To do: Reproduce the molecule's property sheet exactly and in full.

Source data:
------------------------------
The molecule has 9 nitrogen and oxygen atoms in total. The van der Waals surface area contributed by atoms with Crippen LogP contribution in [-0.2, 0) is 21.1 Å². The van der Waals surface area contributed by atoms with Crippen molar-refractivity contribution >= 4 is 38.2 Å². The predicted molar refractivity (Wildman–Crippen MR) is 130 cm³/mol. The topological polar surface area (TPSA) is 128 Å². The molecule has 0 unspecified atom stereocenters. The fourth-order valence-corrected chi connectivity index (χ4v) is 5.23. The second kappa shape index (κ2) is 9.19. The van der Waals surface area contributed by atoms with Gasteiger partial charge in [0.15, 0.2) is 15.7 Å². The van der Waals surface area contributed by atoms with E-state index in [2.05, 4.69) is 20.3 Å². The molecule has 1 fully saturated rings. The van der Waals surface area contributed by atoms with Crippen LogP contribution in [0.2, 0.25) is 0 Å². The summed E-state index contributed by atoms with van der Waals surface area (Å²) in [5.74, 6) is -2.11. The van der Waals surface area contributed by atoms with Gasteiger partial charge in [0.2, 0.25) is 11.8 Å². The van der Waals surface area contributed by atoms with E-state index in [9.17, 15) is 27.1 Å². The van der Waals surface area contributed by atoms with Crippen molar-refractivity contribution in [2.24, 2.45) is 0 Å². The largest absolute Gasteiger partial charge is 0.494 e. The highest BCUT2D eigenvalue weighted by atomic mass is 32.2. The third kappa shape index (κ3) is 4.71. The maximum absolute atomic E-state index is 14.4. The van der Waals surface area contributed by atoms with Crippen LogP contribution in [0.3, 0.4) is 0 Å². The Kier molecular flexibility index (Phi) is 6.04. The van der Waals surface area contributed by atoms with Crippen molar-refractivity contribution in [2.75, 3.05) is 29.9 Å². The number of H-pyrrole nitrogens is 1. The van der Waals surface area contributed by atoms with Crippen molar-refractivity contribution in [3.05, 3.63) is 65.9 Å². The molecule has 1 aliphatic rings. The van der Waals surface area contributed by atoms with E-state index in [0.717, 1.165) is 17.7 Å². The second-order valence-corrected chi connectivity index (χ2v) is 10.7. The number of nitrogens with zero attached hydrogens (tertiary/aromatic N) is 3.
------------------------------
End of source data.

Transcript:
The molecule has 9 nitrogen and oxygen atoms in total. The van der Waals surface area contributed by atoms with Crippen LogP contribution in [-0.2, 0) is 21.1 Å². The van der Waals surface area contributed by atoms with Crippen molar-refractivity contribution >= 4 is 38.2 Å². The predicted molar refractivity (Wildman–Crippen MR) is 130 cm³/mol. The topological polar surface area (TPSA) is 128 Å². The molecule has 0 unspecified atom stereocenters. The fourth-order valence-corrected chi connectivity index (χ4v) is 5.23. The second kappa shape index (κ2) is 9.19. The van der Waals surface area contributed by atoms with Gasteiger partial charge in [0.15, 0.2) is 15.7 Å². The van der Waals surface area contributed by atoms with E-state index in [2.05, 4.69) is 20.3 Å². The molecule has 1 fully saturated rings. The van der Waals surface area contributed by atoms with Crippen LogP contribution in [0.2, 0.25) is 0 Å². The summed E-state index contributed by atoms with van der Waals surface area (Å²) in [5.74, 6) is -2.11. The van der Waals surface area contributed by atoms with Gasteiger partial charge in [0.2, 0.25) is 11.8 Å². The van der Waals surface area contributed by atoms with E-state index in [9.17, 15) is 27.1 Å². The van der Waals surface area contributed by atoms with Crippen molar-refractivity contribution in [2.24, 2.45) is 0 Å². The largest absolute Gasteiger partial charge is 0.494 e. The highest BCUT2D eigenvalue weighted by atomic mass is 32.2. The third kappa shape index (κ3) is 4.71. The maximum absolute atomic E-state index is 14.4. The van der Waals surface area contributed by atoms with Crippen LogP contribution in [0.3, 0.4) is 0 Å². The Kier molecular flexibility index (Phi) is 6.04. The van der Waals surface area contributed by atoms with Crippen molar-refractivity contribution in [2.75, 3.05) is 29.9 Å². The number of H-pyrrole nitrogens is 1. The van der Waals surface area contributed by atoms with Crippen molar-refractivity contribution in [3.05, 3.63) is 65.9 Å². The molecule has 1 aliphatic rings. The van der Waals surface area contributed by atoms with E-state index in [0.717, 1.165) is 17.7 Å². The second-order valence-corrected chi connectivity index (χ2v) is 10.7. The number of nitrogens with zero attached hydrogens (tertiary/aromatic N) is 3.